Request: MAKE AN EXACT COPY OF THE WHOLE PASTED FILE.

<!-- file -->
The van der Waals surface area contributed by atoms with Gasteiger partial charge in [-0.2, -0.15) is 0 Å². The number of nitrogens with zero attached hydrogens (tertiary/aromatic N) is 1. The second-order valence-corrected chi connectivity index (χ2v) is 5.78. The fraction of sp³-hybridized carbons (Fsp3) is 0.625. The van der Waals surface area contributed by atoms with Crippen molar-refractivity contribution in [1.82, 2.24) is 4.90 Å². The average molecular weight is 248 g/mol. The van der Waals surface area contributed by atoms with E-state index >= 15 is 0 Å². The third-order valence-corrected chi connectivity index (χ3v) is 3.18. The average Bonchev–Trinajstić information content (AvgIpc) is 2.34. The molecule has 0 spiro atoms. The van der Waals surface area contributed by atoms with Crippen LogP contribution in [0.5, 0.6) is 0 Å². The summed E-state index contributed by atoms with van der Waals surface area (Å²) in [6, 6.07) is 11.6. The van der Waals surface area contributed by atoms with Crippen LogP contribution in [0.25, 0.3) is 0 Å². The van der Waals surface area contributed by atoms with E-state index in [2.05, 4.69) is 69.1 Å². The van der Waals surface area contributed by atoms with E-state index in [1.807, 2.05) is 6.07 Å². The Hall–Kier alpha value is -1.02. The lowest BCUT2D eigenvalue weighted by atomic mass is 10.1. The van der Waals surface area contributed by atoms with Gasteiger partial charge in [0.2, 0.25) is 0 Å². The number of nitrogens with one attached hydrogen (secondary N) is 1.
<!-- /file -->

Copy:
The van der Waals surface area contributed by atoms with Gasteiger partial charge in [-0.2, -0.15) is 0 Å². The number of nitrogens with zero attached hydrogens (tertiary/aromatic N) is 1. The second-order valence-corrected chi connectivity index (χ2v) is 5.78. The fraction of sp³-hybridized carbons (Fsp3) is 0.625. The van der Waals surface area contributed by atoms with Crippen molar-refractivity contribution in [1.82, 2.24) is 4.90 Å². The average molecular weight is 248 g/mol. The van der Waals surface area contributed by atoms with E-state index >= 15 is 0 Å². The third-order valence-corrected chi connectivity index (χ3v) is 3.18. The average Bonchev–Trinajstić information content (AvgIpc) is 2.34. The molecule has 0 spiro atoms. The van der Waals surface area contributed by atoms with Crippen LogP contribution in [0.5, 0.6) is 0 Å². The summed E-state index contributed by atoms with van der Waals surface area (Å²) in [6, 6.07) is 11.6. The van der Waals surface area contributed by atoms with Crippen LogP contribution in [0.25, 0.3) is 0 Å². The van der Waals surface area contributed by atoms with E-state index in [2.05, 4.69) is 69.1 Å². The van der Waals surface area contributed by atoms with E-state index in [1.807, 2.05) is 6.07 Å². The Hall–Kier alpha value is -1.02. The lowest BCUT2D eigenvalue weighted by atomic mass is 10.1. The van der Waals surface area contributed by atoms with Gasteiger partial charge in [0.2, 0.25) is 0 Å². The number of nitrogens with one attached hydrogen (secondary N) is 1.